© The Financial Times Ltd 2016 FT and 'Financial Times' are trademarks of The Financial Times Ltd.
October 16, 2007 5:12 pm
Rock stars cope with the endless road in different ways. Bob Dylan meanders around the US, voice shot, playing ragged, unpredictable sets. The Rolling Stones crank up their machine every five years to rake in another $50m. Van Morrison tours almost as much as Dylan and, on the evidence of his 80-minute set on Friday night in Washington Heights, paces himself. Looking sharp yet remote in a black suit, fedora and shades, Morrison rocked gently through an eclectic selection of songs, mixing many from the past decade with 1970s and 1980s classics such as “Moondance” and “Vanlose Stairway”.
The United Palace Theatre, a recently restored 1930s movie palace with gold-encrusted detailing on the walls and ceilings and plush red velvet seats, made for a suitably venerable setting. It has a stately grandeur, and Van Morrison’s 11-piece band aspired to the same condition. Heavy on keyboards and guitars, they lingered over slow blues jams, occasionally vamping up the tempo and taking solos with anguished gazes skywards. At one point, someone played a dulcimer, and Morrison yelled “pluck that thing!” He played brassy sax solos on “Stranded”, then a series of scorching harmonica blasts on “Help Me” that might have been his most piercing moment all night. Finally, there was the inevitable bow to “Gloria” and “Brown Eyed Girl” at the end.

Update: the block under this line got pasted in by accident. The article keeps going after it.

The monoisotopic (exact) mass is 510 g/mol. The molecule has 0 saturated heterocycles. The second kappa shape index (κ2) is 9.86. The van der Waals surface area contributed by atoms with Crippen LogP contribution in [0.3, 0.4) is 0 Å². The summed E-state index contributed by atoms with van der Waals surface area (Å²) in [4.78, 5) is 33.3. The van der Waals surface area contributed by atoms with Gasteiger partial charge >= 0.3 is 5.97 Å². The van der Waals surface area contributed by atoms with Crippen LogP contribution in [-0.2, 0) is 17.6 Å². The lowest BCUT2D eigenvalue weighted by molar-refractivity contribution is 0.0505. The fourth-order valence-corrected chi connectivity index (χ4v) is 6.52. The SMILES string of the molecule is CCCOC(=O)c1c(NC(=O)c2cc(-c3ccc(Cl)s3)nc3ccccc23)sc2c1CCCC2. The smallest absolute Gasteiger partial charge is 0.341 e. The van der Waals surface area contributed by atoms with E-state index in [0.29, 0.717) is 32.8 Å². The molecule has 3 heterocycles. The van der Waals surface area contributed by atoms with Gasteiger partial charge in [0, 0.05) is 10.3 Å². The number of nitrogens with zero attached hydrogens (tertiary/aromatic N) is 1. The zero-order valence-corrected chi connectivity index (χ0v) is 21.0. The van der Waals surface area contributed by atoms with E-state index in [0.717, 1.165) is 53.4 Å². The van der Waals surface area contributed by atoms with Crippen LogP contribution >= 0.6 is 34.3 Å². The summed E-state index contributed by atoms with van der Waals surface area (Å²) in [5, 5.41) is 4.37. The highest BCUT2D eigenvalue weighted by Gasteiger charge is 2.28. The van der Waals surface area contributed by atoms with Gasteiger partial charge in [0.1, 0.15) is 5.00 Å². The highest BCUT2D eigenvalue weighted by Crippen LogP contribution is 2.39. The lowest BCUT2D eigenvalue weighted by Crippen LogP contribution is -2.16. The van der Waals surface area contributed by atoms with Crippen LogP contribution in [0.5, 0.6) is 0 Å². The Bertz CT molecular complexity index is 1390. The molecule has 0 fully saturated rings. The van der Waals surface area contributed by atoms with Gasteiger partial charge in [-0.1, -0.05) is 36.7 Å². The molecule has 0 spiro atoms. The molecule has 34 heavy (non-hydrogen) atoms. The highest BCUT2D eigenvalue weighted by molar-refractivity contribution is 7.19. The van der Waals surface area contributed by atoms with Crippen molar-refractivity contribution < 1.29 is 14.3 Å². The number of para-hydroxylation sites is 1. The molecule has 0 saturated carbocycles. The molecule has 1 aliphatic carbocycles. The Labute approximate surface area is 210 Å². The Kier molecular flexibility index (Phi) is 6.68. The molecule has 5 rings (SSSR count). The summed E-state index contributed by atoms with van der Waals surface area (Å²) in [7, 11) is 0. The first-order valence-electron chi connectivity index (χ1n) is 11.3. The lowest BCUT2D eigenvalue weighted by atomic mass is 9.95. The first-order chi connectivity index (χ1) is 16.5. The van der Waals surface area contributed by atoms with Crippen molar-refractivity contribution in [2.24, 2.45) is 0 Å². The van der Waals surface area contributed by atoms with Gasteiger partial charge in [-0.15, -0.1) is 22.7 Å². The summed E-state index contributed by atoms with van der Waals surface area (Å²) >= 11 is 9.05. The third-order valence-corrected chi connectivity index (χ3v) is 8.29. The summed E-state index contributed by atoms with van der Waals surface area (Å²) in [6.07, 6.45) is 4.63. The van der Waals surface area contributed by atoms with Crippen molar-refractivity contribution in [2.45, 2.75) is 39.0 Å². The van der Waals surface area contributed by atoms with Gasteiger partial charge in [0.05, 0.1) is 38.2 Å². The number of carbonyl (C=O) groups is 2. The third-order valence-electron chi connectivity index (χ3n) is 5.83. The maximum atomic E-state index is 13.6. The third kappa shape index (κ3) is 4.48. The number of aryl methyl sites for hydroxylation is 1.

Morrison’s voice is more suited to wallowing amid the mellow pastures of his recent work than to those jumpy early classics. His burnished glow is still there, although gruffness has reduced its dimensions. He works within his limitations, reaching down for growls and tossing off little exclamations and exhortations, and he can still get off a creditable version of the old yelps. He needed help with the howls of “Gloria”, and he got it from the crowd, which sang along with gusto. It’s probably too much to hope for another great album from Van Morrison, but at this pace, he seems eternal.
Copyright The Financial Times Limited 2016. You may share using our article tools.
Please don't cut articles from FT.com and redistribute by email or post to the web.